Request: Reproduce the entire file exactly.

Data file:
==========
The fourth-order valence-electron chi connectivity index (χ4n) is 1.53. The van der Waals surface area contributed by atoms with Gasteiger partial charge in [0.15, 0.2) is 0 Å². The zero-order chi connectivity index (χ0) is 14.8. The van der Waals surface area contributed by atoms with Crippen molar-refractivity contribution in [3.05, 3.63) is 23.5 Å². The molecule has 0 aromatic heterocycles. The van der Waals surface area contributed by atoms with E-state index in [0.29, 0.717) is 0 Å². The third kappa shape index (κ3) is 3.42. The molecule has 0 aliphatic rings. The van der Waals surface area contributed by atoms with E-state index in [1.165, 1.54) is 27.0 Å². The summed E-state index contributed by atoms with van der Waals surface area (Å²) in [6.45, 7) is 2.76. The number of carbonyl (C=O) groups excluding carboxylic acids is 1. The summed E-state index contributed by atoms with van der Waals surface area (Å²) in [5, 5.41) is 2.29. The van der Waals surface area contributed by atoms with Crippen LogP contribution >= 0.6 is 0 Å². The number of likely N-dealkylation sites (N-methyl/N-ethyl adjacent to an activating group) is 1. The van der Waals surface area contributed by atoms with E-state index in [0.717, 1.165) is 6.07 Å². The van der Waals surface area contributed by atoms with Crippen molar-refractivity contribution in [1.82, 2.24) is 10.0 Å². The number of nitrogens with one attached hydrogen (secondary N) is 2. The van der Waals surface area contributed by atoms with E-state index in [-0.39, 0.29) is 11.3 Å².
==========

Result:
The fourth-order valence-electron chi connectivity index (χ4n) is 1.53. The van der Waals surface area contributed by atoms with Gasteiger partial charge in [0.15, 0.2) is 0 Å². The zero-order chi connectivity index (χ0) is 14.8. The van der Waals surface area contributed by atoms with Crippen molar-refractivity contribution in [3.05, 3.63) is 23.5 Å². The molecule has 0 aromatic heterocycles. The van der Waals surface area contributed by atoms with E-state index in [0.29, 0.717) is 0 Å². The third kappa shape index (κ3) is 3.42. The molecule has 0 aliphatic rings. The van der Waals surface area contributed by atoms with E-state index in [1.165, 1.54) is 27.0 Å². The summed E-state index contributed by atoms with van der Waals surface area (Å²) in [6.45, 7) is 2.76. The number of carbonyl (C=O) groups excluding carboxylic acids is 1. The summed E-state index contributed by atoms with van der Waals surface area (Å²) in [5, 5.41) is 2.29. The van der Waals surface area contributed by atoms with Crippen LogP contribution >= 0.6 is 0 Å². The number of likely N-dealkylation sites (N-methyl/N-ethyl adjacent to an activating group) is 1. The van der Waals surface area contributed by atoms with E-state index in [0.717, 1.165) is 6.07 Å². The van der Waals surface area contributed by atoms with Crippen molar-refractivity contribution in [1.82, 2.24) is 10.0 Å². The number of nitrogens with one attached hydrogen (secondary N) is 2. The van der Waals surface area contributed by atoms with E-state index in [-0.39, 0.29) is 11.3 Å².